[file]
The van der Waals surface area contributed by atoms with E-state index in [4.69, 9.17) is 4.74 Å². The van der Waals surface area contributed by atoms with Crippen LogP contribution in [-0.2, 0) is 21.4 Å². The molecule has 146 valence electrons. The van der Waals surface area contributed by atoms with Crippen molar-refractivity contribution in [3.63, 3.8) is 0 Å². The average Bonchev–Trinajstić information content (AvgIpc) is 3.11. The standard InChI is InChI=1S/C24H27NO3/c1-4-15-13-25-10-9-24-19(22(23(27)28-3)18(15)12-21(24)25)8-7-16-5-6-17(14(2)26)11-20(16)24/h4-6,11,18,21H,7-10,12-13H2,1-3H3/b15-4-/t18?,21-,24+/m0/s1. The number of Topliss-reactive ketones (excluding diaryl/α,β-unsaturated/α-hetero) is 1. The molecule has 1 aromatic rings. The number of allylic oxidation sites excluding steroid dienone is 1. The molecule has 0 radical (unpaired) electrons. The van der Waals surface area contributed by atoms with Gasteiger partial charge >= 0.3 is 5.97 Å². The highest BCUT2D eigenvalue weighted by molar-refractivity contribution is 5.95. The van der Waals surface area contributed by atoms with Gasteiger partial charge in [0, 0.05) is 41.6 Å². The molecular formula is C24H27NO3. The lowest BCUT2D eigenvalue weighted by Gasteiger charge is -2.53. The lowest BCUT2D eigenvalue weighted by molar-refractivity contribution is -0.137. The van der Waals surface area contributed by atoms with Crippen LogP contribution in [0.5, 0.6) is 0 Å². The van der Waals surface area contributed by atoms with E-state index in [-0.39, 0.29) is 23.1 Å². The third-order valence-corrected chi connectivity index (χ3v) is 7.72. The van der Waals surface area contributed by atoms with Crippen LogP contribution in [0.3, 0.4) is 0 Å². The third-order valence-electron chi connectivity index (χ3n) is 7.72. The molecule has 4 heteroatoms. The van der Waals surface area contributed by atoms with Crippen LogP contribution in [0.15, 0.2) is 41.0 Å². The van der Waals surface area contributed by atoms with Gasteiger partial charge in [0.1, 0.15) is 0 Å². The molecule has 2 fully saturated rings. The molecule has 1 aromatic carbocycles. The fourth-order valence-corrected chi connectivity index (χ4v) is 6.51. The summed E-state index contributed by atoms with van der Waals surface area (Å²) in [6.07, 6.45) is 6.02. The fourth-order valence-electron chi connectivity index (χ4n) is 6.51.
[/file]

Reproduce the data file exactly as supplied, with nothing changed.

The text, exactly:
The van der Waals surface area contributed by atoms with E-state index in [4.69, 9.17) is 4.74 Å². The van der Waals surface area contributed by atoms with Crippen LogP contribution in [-0.2, 0) is 21.4 Å². The molecule has 146 valence electrons. The van der Waals surface area contributed by atoms with Crippen molar-refractivity contribution in [3.63, 3.8) is 0 Å². The average Bonchev–Trinajstić information content (AvgIpc) is 3.11. The standard InChI is InChI=1S/C24H27NO3/c1-4-15-13-25-10-9-24-19(22(23(27)28-3)18(15)12-21(24)25)8-7-16-5-6-17(14(2)26)11-20(16)24/h4-6,11,18,21H,7-10,12-13H2,1-3H3/b15-4-/t18?,21-,24+/m0/s1. The number of Topliss-reactive ketones (excluding diaryl/α,β-unsaturated/α-hetero) is 1. The molecule has 1 aromatic rings. The number of allylic oxidation sites excluding steroid dienone is 1. The molecule has 0 radical (unpaired) electrons. The van der Waals surface area contributed by atoms with Gasteiger partial charge >= 0.3 is 5.97 Å². The highest BCUT2D eigenvalue weighted by molar-refractivity contribution is 5.95. The van der Waals surface area contributed by atoms with Gasteiger partial charge in [0, 0.05) is 41.6 Å². The molecular formula is C24H27NO3. The lowest BCUT2D eigenvalue weighted by Gasteiger charge is -2.53. The lowest BCUT2D eigenvalue weighted by molar-refractivity contribution is -0.137. The van der Waals surface area contributed by atoms with Crippen LogP contribution in [0.5, 0.6) is 0 Å². The van der Waals surface area contributed by atoms with E-state index in [-0.39, 0.29) is 23.1 Å². The third-order valence-corrected chi connectivity index (χ3v) is 7.72. The van der Waals surface area contributed by atoms with Crippen LogP contribution in [0.3, 0.4) is 0 Å². The third-order valence-electron chi connectivity index (χ3n) is 7.72. The molecule has 4 heteroatoms. The van der Waals surface area contributed by atoms with Crippen LogP contribution in [0.15, 0.2) is 41.0 Å². The van der Waals surface area contributed by atoms with Gasteiger partial charge in [0.1, 0.15) is 0 Å². The molecule has 2 fully saturated rings. The molecule has 1 aromatic carbocycles. The fourth-order valence-corrected chi connectivity index (χ4v) is 6.51. The summed E-state index contributed by atoms with van der Waals surface area (Å²) in [6.07, 6.45) is 6.02. The fourth-order valence-electron chi connectivity index (χ4n) is 6.51.